To learn more about the NYS — PTET — here is a link to the frequently asked questions.

So, what’s my take on this — should a company go for it?

Yes, it can be a great tax benefit for some companies that have the cash resource to pay the tax liability for their partners, members, or shareholders. Once you are in — you are locked in for that tax year. 

For federal tax purposes, one advantage of the PTET is the company can take the PTET as a regular deduction like other tax deductions. Doing so will result in a lower net pass-through income to partners, members, or shareholders; which ultimately lowers their federal tax liability. 

Notwithstanding this advantage, there are some concerns to note, below are a few.  

•Some businesses may have inconsistency of cash flow during the year — which sometimes creates a shortage of funds issues; so, a company may enter a tax obligation (with the state) that it cannot fulfill. Underpayment penalties can the states require the company to keep its part of the deal. 

•Properly prepared periodic financial statements are necessary to assess the quarterly net income, on which the taxes are generally estimated. It’s important to have a close estimate of what the periodic (i.e., quarterly) net income will be.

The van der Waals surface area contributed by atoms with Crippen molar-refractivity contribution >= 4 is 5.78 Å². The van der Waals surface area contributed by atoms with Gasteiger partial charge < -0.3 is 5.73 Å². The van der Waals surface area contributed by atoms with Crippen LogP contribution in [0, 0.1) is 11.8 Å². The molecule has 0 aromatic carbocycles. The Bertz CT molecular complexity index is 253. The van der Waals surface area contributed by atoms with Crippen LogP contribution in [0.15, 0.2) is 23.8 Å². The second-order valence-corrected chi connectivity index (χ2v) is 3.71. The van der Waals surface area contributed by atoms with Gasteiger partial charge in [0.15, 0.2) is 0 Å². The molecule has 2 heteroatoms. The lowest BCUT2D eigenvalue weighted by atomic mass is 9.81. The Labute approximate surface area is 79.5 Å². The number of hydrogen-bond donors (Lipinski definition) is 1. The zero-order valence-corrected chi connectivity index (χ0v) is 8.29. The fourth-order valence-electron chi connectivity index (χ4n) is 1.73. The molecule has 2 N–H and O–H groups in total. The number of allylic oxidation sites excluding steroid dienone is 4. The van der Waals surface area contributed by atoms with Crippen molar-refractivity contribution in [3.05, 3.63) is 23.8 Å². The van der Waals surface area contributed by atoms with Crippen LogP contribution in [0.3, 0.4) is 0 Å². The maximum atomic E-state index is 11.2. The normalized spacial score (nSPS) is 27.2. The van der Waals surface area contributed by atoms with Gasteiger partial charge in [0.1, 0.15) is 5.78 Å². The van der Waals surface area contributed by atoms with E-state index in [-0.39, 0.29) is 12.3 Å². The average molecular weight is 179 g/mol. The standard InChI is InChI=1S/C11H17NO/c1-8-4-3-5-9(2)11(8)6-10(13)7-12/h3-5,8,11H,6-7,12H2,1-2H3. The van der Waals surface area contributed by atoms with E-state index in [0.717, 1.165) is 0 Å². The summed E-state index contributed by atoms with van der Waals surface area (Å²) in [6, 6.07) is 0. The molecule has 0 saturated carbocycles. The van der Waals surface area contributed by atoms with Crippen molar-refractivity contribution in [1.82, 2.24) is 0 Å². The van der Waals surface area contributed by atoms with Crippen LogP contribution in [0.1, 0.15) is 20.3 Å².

•Non-residents’ concern — not exactly an equal opportunity for all partners, members, or shareholders

•The PTET paid is taken as a credit on the personal tax return — some states may not allow you to take the credit — this is more common with non-resident partners, members, or shareholders. Take-away: do thorough due diligence. 

•Not an individual — if you are a partner, a member, or a shareholder but are not an individual, you are not eligible to take the credit under the current rules.

As you might imagine, this is not a clean-cut tax credit and one size does not fit all. Each company may need to assess the value of this benefit in its entirety for its partners, members, or shareholders as a whole.

Unfortunately, this is not currently available in some states to a single member LLC who files a Schedule C — often referred to as a disregarded entity  no pun intended; disregarded entity is a legitimate IRS tax definition for such an entity. 

2. Qualified Business Income Deduction (QBID).